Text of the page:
You have a useless `para2`

parameter in your definition. The correct way is:

```
let myfunc2 para1 =
let x = ... in
let myfunc1 para2 = ... in
( x, myfunc1 );;
```

But it would help if we could speak about a concrete example. You are misunderstanding something obvious, but I do not know what.

Here is a concrete example. Suppose we want a function `f`

which accepts a number `n`

and returns a pair `(m, g)`

where `m`

is the square of `n`

and `g`

is a function which adds `n`

to its argument:

```
let f n =
let m = n * n in
let g k = n + k in
(m, g)
```

Or shorter:

```
let f n = (n * n, fun k => n + k)
```

Now to use this, we can do:

```
let x = f 10 ;;
fst x ;; (* gives 100 *)
snd x ;; (* gives <fun> *)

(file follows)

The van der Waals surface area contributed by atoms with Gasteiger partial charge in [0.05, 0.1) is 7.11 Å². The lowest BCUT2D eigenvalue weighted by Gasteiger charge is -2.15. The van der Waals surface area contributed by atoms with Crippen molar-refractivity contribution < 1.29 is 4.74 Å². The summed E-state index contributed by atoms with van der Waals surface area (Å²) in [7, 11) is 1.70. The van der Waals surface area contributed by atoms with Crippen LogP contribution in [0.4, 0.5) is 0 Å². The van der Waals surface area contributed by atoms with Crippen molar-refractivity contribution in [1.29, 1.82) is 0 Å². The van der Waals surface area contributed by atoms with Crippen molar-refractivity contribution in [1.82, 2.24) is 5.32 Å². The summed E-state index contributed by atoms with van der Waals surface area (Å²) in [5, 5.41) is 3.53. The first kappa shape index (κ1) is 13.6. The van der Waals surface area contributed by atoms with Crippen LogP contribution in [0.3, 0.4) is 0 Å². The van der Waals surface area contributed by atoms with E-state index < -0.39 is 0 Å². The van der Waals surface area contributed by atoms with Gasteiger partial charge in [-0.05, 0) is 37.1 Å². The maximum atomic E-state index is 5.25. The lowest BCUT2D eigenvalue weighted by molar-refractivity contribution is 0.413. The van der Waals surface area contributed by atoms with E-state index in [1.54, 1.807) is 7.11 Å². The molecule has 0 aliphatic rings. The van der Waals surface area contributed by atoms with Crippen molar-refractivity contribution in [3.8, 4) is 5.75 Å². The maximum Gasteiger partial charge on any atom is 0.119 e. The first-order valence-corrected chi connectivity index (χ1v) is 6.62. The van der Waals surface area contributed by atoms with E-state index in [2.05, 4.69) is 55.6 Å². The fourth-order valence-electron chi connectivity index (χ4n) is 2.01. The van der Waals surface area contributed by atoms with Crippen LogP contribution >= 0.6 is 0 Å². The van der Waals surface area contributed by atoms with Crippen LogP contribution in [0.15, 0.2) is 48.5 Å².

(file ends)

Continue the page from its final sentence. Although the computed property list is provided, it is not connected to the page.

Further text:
snd x 5 ;; (* gives 15, and is the same thing as (snd x) 5 *)
```

Now let us consider the following *bad* solution in which we make the kind of mistake you have made:

```
let f_bad n k =
let m = n * n in
let g k = n + k in
(m, g k)
```

Now `f_bad`

wants two arguments. If we give it just one, we will not get a pair but a function expecting the other argument. And when we give it that argument, it will return a pair of two integers because `(m, g k)`

means "make a pair whose first component is the integer `m`

and the second component is `g`

**applied to **`k`

, so that is an integer, too."

Another point worth making is that you are confusing yourself by calling two different things `para2`

. In our definition of `f_bad`

we also confuse ourselves by calling two different things `k`

. The `k`

appearing in the definition of `g`

is not the same as the other `k`

. It is better to call the two `k`

's different things:

```
let f_bad n k1 =
let m = n * n in
let g k2 = n + k2 in
(m, g k1)
```

Now, does that help clear up the confusion?